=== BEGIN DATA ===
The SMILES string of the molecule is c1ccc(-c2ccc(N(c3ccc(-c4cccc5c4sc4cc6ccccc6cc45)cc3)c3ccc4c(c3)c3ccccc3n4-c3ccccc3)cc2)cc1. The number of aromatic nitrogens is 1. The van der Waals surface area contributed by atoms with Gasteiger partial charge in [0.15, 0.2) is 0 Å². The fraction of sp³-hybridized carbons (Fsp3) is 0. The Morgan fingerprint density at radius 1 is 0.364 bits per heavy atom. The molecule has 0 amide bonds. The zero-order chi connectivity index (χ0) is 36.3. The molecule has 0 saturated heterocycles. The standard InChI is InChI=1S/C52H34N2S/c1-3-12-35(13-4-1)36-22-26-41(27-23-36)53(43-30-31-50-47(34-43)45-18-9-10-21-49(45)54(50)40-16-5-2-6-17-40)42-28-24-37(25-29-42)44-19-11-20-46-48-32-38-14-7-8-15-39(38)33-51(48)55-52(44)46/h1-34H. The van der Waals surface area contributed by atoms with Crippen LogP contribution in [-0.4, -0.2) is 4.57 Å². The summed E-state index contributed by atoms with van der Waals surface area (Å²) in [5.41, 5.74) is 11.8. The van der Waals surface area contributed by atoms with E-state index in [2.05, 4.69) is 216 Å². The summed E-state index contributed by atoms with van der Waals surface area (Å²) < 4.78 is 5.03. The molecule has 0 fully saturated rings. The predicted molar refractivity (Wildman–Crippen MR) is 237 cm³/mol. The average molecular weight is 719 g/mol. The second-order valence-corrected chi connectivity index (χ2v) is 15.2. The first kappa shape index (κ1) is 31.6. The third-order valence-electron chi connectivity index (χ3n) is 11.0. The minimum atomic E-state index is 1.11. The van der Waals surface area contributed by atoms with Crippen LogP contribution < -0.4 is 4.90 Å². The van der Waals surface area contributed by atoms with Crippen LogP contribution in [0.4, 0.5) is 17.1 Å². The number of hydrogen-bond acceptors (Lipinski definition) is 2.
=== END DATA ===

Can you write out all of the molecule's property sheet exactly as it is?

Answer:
The SMILES string of the molecule is c1ccc(-c2ccc(N(c3ccc(-c4cccc5c4sc4cc6ccccc6cc45)cc3)c3ccc4c(c3)c3ccccc3n4-c3ccccc3)cc2)cc1. The number of aromatic nitrogens is 1. The van der Waals surface area contributed by atoms with Gasteiger partial charge in [0.15, 0.2) is 0 Å². The fraction of sp³-hybridized carbons (Fsp3) is 0. The Morgan fingerprint density at radius 1 is 0.364 bits per heavy atom. The molecule has 0 amide bonds. The zero-order chi connectivity index (χ0) is 36.3. The molecule has 0 saturated heterocycles. The standard InChI is InChI=1S/C52H34N2S/c1-3-12-35(13-4-1)36-22-26-41(27-23-36)53(43-30-31-50-47(34-43)45-18-9-10-21-49(45)54(50)40-16-5-2-6-17-40)42-28-24-37(25-29-42)44-19-11-20-46-48-32-38-14-7-8-15-39(38)33-51(48)55-52(44)46/h1-34H. The van der Waals surface area contributed by atoms with Crippen LogP contribution in [-0.4, -0.2) is 4.57 Å². The summed E-state index contributed by atoms with van der Waals surface area (Å²) in [5.41, 5.74) is 11.8. The van der Waals surface area contributed by atoms with E-state index in [2.05, 4.69) is 216 Å². The summed E-state index contributed by atoms with van der Waals surface area (Å²) < 4.78 is 5.03. The molecule has 0 fully saturated rings. The predicted molar refractivity (Wildman–Crippen MR) is 237 cm³/mol. The average molecular weight is 719 g/mol. The second-order valence-corrected chi connectivity index (χ2v) is 15.2. The first kappa shape index (κ1) is 31.6. The third-order valence-electron chi connectivity index (χ3n) is 11.0. The minimum atomic E-state index is 1.11. The van der Waals surface area contributed by atoms with Crippen LogP contribution < -0.4 is 4.90 Å². The van der Waals surface area contributed by atoms with Crippen LogP contribution in [0.4, 0.5) is 17.1 Å². The number of hydrogen-bond acceptors (Lipinski definition) is 2.